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Tributes after Irish playwright Brian Friel dies at 86

Published 02/10/2015

Playwright Brian Friel, pictured in 2009
Playwright Brian Friel, pictured in 2009

One of Ireland's foremost playwrights, Brian Friel, has been remembered as a giant of world theatre after his death at the age of 86.

The teacher turned writer, who shunned the spotlight, is best known for Dancing At Lughnasa, which was adapted for a film starring Meryl Streep, and Philadelphia, Here I Come!, an internationally renowned play.

Irish President Michael D Higgins led tributes, describing him as a warm and gritty friend, full of generosity.

"His is a body of work that will endure. He was familiar to generations of Irish people and others across the globe," Mr Higgins said.

"While his work has been performed on the professional stage to huge acclaim, it is also widely presented year after year in the amateur drama movement, and in school productions at home and abroad."

The president went on: " He was a man of powerful intellect, great courage and generosity.

"These were talents that he delivered with great humour, grit and compassion. His legacy to the Irish people is immense."

Friel was born in Killyclogher, near Omagh, Co Tyrone, in 1929.

He moved to Derry with his family at the age of 10 and then to Greencastle, Co Donegal, in the 1960s, where he penned most of his great works and where he died with family, including his wife Anne, beside him.

Friel's London-based agent, Leah Schmidt, said he was a world-class playwright and a wonderful man.

"I have had the honour of representing Brian for the last 30 years and, although his presence will be sorely missed, his work will continue to live on, allowing future generations to enjoy his unique literary legacy," she said.

Taoiseach Enda Kenny said Friel's death was a loss to Ireland and the world.

"The consummate Irish storyteller, his work spoke to each of us with humour, emotion and authenticity," he said.

Friel was educated at St Columb's College in Derry - also the alma mater of Nobel Prize winners Seamus Heaney and John Hume.

Some of his other works included the The Gentle Island, The Freedom Of The City, Aristocrats, Faith Healer, Translations, Making History, Molly Sweeney, Give Me Your Answer Do! and The Home Place. He was credited with adaptations of classics by Chekov, Ibsen and Turgenev among others.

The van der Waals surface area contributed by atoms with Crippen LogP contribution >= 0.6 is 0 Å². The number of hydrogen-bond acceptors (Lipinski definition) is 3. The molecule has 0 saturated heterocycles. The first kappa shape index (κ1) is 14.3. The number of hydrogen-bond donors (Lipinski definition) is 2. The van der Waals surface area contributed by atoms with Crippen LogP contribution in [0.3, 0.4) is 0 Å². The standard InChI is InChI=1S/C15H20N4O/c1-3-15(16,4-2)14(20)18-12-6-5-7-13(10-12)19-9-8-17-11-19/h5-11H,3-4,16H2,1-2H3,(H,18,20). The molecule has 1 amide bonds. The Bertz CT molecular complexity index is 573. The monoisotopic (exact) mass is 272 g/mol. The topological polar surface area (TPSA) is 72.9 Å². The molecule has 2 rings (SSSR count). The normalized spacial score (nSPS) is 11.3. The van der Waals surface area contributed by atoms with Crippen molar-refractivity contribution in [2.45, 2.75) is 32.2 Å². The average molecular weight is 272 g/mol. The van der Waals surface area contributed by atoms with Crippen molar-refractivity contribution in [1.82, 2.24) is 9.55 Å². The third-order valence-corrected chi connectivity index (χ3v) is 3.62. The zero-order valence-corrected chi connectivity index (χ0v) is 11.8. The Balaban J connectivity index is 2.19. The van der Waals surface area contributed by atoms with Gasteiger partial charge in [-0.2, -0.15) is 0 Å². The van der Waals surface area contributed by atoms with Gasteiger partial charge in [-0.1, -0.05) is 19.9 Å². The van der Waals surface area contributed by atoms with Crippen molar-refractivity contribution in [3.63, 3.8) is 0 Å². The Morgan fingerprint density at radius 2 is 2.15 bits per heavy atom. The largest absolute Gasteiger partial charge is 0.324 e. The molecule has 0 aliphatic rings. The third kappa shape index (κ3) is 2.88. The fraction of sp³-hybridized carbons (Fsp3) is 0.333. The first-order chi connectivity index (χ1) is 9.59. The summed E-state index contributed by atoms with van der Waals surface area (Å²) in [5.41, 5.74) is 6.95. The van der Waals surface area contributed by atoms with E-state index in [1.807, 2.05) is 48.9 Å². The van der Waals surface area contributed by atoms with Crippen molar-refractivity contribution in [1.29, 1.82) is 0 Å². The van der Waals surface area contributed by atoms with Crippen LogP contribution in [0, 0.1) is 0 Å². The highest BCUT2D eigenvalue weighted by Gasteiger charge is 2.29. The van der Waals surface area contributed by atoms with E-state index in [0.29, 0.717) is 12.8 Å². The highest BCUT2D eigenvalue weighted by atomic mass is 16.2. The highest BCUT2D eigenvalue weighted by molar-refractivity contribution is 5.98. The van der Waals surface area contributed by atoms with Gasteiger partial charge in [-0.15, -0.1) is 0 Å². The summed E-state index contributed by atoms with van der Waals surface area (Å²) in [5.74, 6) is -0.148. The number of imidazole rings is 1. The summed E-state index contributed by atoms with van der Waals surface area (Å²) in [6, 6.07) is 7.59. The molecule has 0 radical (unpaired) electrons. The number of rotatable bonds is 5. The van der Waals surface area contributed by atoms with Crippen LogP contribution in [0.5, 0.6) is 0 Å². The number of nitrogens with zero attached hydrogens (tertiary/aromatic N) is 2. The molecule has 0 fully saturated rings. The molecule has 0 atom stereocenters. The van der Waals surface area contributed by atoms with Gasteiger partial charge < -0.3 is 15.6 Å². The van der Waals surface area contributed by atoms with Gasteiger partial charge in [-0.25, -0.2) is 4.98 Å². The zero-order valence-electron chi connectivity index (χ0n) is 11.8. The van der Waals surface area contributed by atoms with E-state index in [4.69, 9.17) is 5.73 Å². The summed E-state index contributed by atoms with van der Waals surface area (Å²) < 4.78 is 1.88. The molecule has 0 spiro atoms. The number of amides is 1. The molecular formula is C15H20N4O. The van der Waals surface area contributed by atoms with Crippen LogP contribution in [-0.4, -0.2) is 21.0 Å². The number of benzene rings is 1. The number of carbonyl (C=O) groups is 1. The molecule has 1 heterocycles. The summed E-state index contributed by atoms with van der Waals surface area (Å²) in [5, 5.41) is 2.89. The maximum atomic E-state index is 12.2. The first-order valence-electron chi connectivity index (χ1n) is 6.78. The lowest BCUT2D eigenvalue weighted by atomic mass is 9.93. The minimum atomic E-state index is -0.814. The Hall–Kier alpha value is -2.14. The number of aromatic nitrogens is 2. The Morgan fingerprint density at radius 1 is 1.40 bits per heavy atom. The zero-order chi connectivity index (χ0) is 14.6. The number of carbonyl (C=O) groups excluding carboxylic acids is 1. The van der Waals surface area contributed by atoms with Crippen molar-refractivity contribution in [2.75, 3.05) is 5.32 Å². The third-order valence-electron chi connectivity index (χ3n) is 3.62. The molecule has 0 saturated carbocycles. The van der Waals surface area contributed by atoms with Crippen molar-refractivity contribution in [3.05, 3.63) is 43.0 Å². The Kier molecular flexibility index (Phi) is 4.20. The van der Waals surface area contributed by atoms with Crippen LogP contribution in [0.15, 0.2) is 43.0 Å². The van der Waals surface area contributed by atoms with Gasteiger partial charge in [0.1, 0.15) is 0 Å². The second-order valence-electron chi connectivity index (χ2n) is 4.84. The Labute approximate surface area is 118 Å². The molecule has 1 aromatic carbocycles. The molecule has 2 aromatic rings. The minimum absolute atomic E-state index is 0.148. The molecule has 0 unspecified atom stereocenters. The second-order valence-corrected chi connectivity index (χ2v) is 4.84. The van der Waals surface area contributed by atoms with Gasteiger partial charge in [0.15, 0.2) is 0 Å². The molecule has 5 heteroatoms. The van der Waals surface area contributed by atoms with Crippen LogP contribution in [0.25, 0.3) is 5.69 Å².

A production of Dancing At Lughnasa is due to begin at the Dublin Theatre Festival next week and comes just weeks after the inaugural Lughnasa International Friel Festival, a new annual cross-border event.

Festival director Sean Doran spoke fondly of Friel: " It is an era gone. He was such a beautiful man, warm-spirited with great generosity as a person, the expansiveness of his thinking and beauty of the writing."

Mr Doran said he would be spoken about as a "titan of the arts" in the same way as Heaney.

Friel also served as a Senator in the Irish parliament.

Among the awards he was said to have wryly accepted was as Saoi in the Irish arts affiliation Aosdana for distinction in his theatre work and to have his handprints immortalised in brass outside Dublin's Gaiety Theatre alongside the likes of Luciano Pavarotti and fellow playwright John B Keane.

His portrait was also displayed in Ireland's National Gallery.

Friel was described as humble and quiet and a man who preferred the company of family, friends and colleagues rather than the limelight.

But he was repeatedly referred to as an inspiration.

Sheila Pratschke, chairwoman of Ireland's Arts Council, said: "It is the mark of the man and his achievement as a writer that his work is conjured by use of his surname only."

Belfast playwright Martin Lynch said: "To have someone who cracked Broadway and cracked the West End, not with populist stuff but with real plays, is huge.

"He was an inspiration in that respect for all Irish writers."

Friel's early recognition began with short stories being published in The New Yorker before his first two collections, The Saucer Of Larks and The Gold In The Sea.

But his major breakthrough was Philadelphia, Here I Come! which gained critical and public acclaim when it showed in Dublin in 1964.

Two years later, from his new home in Donegal, he penned The Loves Of Cass McGuire, Lovers, The Mundy Scheme, The Freedom Of The City, Volunteers, Living Quarters and Faith Healer.

He also co-founded the Field Day Theatre Company in 1980 with actor Stephen Rea.

The groundbreaking company's first production was Friel's play Translations, the premiere of which took place at Derry's Guildhall in 1980 and which was awarded the Ewart-Biggs Peace Prize.

Fiach Mac Conghail, director of the Abbey Theatre in Dublin where a portrait of Friel hangs, said the playwright's work left official Ireland with deep questions to answer.

"I consider Brian Friel to be one of Ireland's greatest nation-builders who forensically interrogated and challenged the establishment of the Republic of Ireland," he said.

"Brian Friel understood the power and ambiguity of memory in developing a sense of who we are as a people."

In political circles, tributes were paid by Micheal Martin, leader of Irish opposition party Fianna Fail, who said: "We have lost an iconic figure and tremendous artistic craftsman."

Sinn Fein leader Gerry Adams said: "Much of Brian's work dealt with societal change in Ireland, culture, language and Irish identity. A humble man, he was also a national treasure and a truly unique individual."

Ireland's most senior Catholic cleric, Archbishop Eamon Martin, said g enerosity and modesty were Friel's hallmarks.

"Brian Friel's many achievements, nationally and internationally, are too numerous to mention and his legacy is a truly great one. We are all honoured to have had him in our midst," he said.

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